Obama's executive action on immigration: What we know so far

Obama's executive action on immigration: What we know so far

In a prime-time address to the nation Thursday, President Barack Obama will announce his intention to issue an executive action on immigration that sidesteps Congress and could spare as many as 5 million undocumented immigrants living illegally inside the United States from deportation.

"What I'm going to be laying out is the things that I can do with my lawful authority as president to make the system better," Obama said in a video message posted to Facebook.

According to administration sources cited by the New York Times, Associated Press and others, here are some of the things the president is expected to lay out:

• He will likely extend deportation protections to parents and spouses of U.S. citizens and permanent residents who have been in the country for five years.

• Those who are eligible for deportation protection and have no criminal record will be made eligible for work permits, the AP reports. However, they would not have a path to citizenship "and the actions could be reversed by a new president in two years."

• Officials also said the eligible immigrants would not be entitled to federal benefits — including health care tax credits — under Obama's plan. They are also "unlikely to receive public benefits like food stamps, Medicaid coverage or other need-based federal programs offered to citizens and some legal residents," the New York Times reports.

• The president also is likely to expand his 2-year-old program that protects young immigrants, so-called Dreamers, from deportation, waiving the age restrictions on that group. (Under Obama's 2012 program, immigrants under 31 were eligible for protection.) But the expansion will not include parents of those immigrants — something immigration activists have long been pushing for.

• Also left out of Obama's expected measures: Millions of childless immigrants, Reuters reports. According to the Migration Policy Institute, there are an estimated 6.5 million undocumented immigrant adults living in the United States without children.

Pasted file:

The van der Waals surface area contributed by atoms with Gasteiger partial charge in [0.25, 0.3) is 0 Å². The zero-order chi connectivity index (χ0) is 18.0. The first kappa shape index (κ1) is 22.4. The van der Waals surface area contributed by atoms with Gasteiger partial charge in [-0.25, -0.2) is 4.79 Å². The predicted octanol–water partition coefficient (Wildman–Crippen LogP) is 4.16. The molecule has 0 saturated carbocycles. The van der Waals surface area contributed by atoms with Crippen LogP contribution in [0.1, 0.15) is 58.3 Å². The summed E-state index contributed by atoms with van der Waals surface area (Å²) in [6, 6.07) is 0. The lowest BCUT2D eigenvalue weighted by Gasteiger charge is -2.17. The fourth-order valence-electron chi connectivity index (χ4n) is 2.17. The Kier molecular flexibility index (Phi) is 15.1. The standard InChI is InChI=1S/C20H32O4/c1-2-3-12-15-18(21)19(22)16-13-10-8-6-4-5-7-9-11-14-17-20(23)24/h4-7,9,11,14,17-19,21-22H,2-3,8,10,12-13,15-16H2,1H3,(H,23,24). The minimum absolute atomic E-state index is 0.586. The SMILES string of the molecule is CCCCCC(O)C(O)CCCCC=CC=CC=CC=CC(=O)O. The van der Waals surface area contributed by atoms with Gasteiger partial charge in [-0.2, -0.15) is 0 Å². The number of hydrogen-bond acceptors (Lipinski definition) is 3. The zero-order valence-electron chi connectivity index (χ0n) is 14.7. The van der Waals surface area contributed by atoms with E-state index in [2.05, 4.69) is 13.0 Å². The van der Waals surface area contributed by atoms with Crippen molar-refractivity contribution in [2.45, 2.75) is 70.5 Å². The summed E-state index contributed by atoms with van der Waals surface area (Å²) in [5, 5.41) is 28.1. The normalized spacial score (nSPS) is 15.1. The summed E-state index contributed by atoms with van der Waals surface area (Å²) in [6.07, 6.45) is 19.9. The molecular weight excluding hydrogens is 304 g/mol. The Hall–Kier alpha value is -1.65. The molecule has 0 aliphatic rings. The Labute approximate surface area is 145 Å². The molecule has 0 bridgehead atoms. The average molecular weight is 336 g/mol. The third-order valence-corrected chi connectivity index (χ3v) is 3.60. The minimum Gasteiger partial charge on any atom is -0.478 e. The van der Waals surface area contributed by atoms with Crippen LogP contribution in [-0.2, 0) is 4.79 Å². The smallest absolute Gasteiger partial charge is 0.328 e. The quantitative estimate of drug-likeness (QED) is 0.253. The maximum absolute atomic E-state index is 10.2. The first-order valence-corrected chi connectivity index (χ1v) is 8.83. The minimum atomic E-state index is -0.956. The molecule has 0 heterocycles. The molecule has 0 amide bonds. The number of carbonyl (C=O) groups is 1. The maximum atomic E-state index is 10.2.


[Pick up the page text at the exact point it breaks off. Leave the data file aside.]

Administration officials told the Times that the president’s actions were designed to be “legally unassailable." But some Republicans beg to differ.

"If 'Emperor Obama' ignores the American people and announces an amnesty plan that he himself has said over and over again exceeds his constitutional authority, he will cement his legacy of lawlessness and ruin the chances for congressional action on this issue — and many others," Michael Steel, spokesman for House Speaker John Boehner, said Wednesday.

On Monday, Alabama Rep. Mo Brooks raised the specter of impeachment, introducing a bill that would pave the way for the House to take legal action against Obama if he issues an executive order on immigration.

"President Obama knows he lacks legal authority to grant executive amnesty to millions of illegal aliens," Brooks said in a statement. "Yet, in response to special interest group pressures, President Obama says he will grant executive amnesty anyway. President Obama should be held to his own words and bound by the United States Constitution."

But South Carolina's Sen. Lindsey Graham cautioned his GOP colleagues on Capitol Hill not to overreact.

"Our response has to be measured — can't capitulate, can't overreact," he said. "Impeachment or shutting down the entire government would be an unwise move."

Ohio Sen. Rob Portman agreed.

"There is no reason to shut down the government over this," Portman said. "It would be bad for the government, bad for the country and playing into his hands in a way."

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